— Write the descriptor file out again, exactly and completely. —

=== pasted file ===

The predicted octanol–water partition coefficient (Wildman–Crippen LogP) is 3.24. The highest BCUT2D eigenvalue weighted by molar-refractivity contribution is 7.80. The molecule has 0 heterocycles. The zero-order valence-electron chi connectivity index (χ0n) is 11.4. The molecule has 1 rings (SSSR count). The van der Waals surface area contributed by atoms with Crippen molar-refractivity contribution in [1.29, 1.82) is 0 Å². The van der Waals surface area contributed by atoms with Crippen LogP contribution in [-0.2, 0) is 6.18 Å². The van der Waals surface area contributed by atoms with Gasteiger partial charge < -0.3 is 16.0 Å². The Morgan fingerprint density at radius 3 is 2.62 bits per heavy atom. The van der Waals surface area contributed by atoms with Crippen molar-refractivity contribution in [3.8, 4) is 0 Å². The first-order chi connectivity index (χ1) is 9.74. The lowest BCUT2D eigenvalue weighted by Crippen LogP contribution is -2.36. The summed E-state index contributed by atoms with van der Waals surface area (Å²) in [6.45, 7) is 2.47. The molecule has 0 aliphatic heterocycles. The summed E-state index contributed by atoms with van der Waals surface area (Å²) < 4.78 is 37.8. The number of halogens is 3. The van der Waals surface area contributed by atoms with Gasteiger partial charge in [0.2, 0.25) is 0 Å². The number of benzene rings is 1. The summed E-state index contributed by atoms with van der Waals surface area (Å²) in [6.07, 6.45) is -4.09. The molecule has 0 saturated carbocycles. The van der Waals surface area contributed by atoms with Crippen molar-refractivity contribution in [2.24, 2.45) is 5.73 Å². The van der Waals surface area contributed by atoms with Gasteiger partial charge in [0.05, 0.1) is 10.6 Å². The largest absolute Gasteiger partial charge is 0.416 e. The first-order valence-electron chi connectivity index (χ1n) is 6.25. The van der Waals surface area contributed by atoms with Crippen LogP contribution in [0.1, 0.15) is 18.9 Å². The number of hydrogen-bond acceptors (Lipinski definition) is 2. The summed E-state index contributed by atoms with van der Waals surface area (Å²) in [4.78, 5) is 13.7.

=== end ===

The predicted octanol–water partition coefficient (Wildman–Crippen LogP) is 3.24. The highest BCUT2D eigenvalue weighted by molar-refractivity contribution is 7.80. The molecule has 0 heterocycles. The zero-order valence-electron chi connectivity index (χ0n) is 11.4. The molecule has 1 rings (SSSR count). The van der Waals surface area contributed by atoms with Crippen molar-refractivity contribution in [1.29, 1.82) is 0 Å². The van der Waals surface area contributed by atoms with Crippen LogP contribution in [-0.2, 0) is 6.18 Å². The van der Waals surface area contributed by atoms with Gasteiger partial charge < -0.3 is 16.0 Å². The Morgan fingerprint density at radius 3 is 2.62 bits per heavy atom. The van der Waals surface area contributed by atoms with Crippen molar-refractivity contribution in [3.8, 4) is 0 Å². The first-order chi connectivity index (χ1) is 9.74. The lowest BCUT2D eigenvalue weighted by Crippen LogP contribution is -2.36. The summed E-state index contributed by atoms with van der Waals surface area (Å²) in [6.45, 7) is 2.47. The molecule has 0 aliphatic heterocycles. The summed E-state index contributed by atoms with van der Waals surface area (Å²) < 4.78 is 37.8. The number of halogens is 3. The van der Waals surface area contributed by atoms with Gasteiger partial charge in [0.2, 0.25) is 0 Å². The number of benzene rings is 1. The summed E-state index contributed by atoms with van der Waals surface area (Å²) in [6.07, 6.45) is -4.09. The molecule has 0 saturated carbocycles. The van der Waals surface area contributed by atoms with Crippen molar-refractivity contribution in [2.24, 2.45) is 5.73 Å². The van der Waals surface area contributed by atoms with Gasteiger partial charge in [0.05, 0.1) is 10.6 Å². The largest absolute Gasteiger partial charge is 0.416 e. The first-order valence-electron chi connectivity index (χ1n) is 6.25. The van der Waals surface area contributed by atoms with Crippen LogP contribution in [0.1, 0.15) is 18.9 Å². The number of hydrogen-bond acceptors (Lipinski definition) is 2. The summed E-state index contributed by atoms with van der Waals surface area (Å²) in [4.78, 5) is 13.7.